In my eyes, the problem is very simple: what happens after the reconciliation. Look at the FSSP and tell me whether you can say they are as effective as the SSPX in defending traditional Catholic values. I never ever read of FSSP priests taking a courageous stance against some modern error of the Church. I might be wrong, but my impression is on the whole they are content with being allowed to do their own thing, without “meddling” in the matters of the broader Church; and I do not doubt if any FSSP priest would take a courageous public stance against V II the press and blogosphere would adequately amplify his declarations. The fact is, the FSSP has lost in bite (many of them are, I think, ex-SSPX) what it has gained in “official” recognition. They are, so to speak, in full standing but factually not allowed to stand against V II. This is in my eyes not really good (we all agree, I think, the SSPX stance of aiming at the restoration of traditional Catholic thinking is the better, more Catholic approach than the narrow view of being just content with having the Tridentine Mass and being free from the NO) and might well prove their doom in just a couple of generations, whilst the SSPX is thriving and, it seems to me, gaining prestige and recognition as the decades go by.

Beautiful as Msgr Bux’s words are, in my eyes there is a lot speaking for letting things stay as they are. The SSPX should, I think, accept a full reconciliation only of they are allowed to continue their work exactly in the same way as they are doing it now. Until this is the case – and this seems at the moment not to be the case – I would rather prefer to see the SSPX continue the battle than being reconciled but, in the end, silenced.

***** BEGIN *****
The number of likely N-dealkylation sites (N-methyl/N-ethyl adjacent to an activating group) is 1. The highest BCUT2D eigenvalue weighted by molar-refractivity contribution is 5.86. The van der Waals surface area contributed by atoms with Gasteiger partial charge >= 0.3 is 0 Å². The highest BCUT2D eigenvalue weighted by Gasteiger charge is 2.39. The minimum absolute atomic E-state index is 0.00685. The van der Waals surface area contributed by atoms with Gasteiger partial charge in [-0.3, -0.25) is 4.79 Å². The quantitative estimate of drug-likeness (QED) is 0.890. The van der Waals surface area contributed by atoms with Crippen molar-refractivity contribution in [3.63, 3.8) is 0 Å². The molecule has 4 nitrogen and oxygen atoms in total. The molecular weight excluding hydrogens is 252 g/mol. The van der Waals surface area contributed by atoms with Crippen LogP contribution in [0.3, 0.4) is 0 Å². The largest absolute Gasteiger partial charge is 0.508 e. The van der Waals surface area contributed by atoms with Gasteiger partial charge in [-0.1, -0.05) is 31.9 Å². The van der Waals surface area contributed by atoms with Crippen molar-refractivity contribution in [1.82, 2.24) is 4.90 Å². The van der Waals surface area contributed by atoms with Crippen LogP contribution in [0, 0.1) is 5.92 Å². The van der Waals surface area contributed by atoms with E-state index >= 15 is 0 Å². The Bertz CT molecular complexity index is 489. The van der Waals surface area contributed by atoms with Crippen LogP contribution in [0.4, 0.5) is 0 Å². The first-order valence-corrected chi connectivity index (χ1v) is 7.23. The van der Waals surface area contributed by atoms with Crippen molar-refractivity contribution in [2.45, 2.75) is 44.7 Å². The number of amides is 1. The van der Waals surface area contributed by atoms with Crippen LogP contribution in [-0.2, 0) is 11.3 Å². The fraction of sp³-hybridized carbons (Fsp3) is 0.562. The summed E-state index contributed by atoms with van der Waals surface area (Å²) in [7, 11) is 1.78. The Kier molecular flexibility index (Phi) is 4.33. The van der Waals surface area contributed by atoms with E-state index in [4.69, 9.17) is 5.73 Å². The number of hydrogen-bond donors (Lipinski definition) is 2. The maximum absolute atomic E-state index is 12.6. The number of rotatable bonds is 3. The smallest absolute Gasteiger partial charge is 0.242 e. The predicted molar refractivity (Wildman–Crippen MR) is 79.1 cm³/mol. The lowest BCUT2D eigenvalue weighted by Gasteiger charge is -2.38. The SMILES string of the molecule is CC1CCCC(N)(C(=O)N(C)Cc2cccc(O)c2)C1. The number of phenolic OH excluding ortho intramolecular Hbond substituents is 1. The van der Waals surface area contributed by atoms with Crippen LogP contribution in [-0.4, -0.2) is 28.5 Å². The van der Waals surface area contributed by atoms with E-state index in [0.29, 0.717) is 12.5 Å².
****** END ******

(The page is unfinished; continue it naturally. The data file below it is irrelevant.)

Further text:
Archbishop Lefebvre would not have wanted to stay out just for the sake of “staying out”: he signed the V II documents, but he also tirelessly warned about the need to improve them and the danger they represent.

What I think he would never have done is to accept to shut up in exchange for privileges for his order.

Mundabor

“Cristiada” Is Now “For Greater Glory”

This is the film previously known under the working title of “Cristiada”.

As previously reported, this is another take of Andy Garcia (a great man if you ask me, and as cool as ever on the silver screen) at conservative social values after the beautiful “The Lost City”.

Happily for Garcia, the movie will start on the first of June, probably when the discussion about religious freedom in the months leading to the 2012 Presidential election has reached its highest point. Those who have a brain to think will easily make the comparison between Mexico then and the US (or Europe, in a more subtle way) now.

Garcia is a man who doesn’t hesitate in putting his money where his mouth is, as “The Lost City” abundantly (and beautifully) proves. I disagree with “The Lost City’s” Ines Sastre being substituted for Eva Longoria but alas, nobody is perfect….

What is certain, is that this movie promises to be the most shameless witness of Christian thinking (and fighting) after “the Passion of the Christ”.

I wish the film the same success, but it is a reflection of the times we live in I cannot tell you I am sure this film will gain access to the big channels of film distribution in Europe. The film might – and it will easily – be considered too “divisive” and not enough “nuanced”  for countries where even the Catholic hierarchy is all too often more or less openly heretic.

Mundabor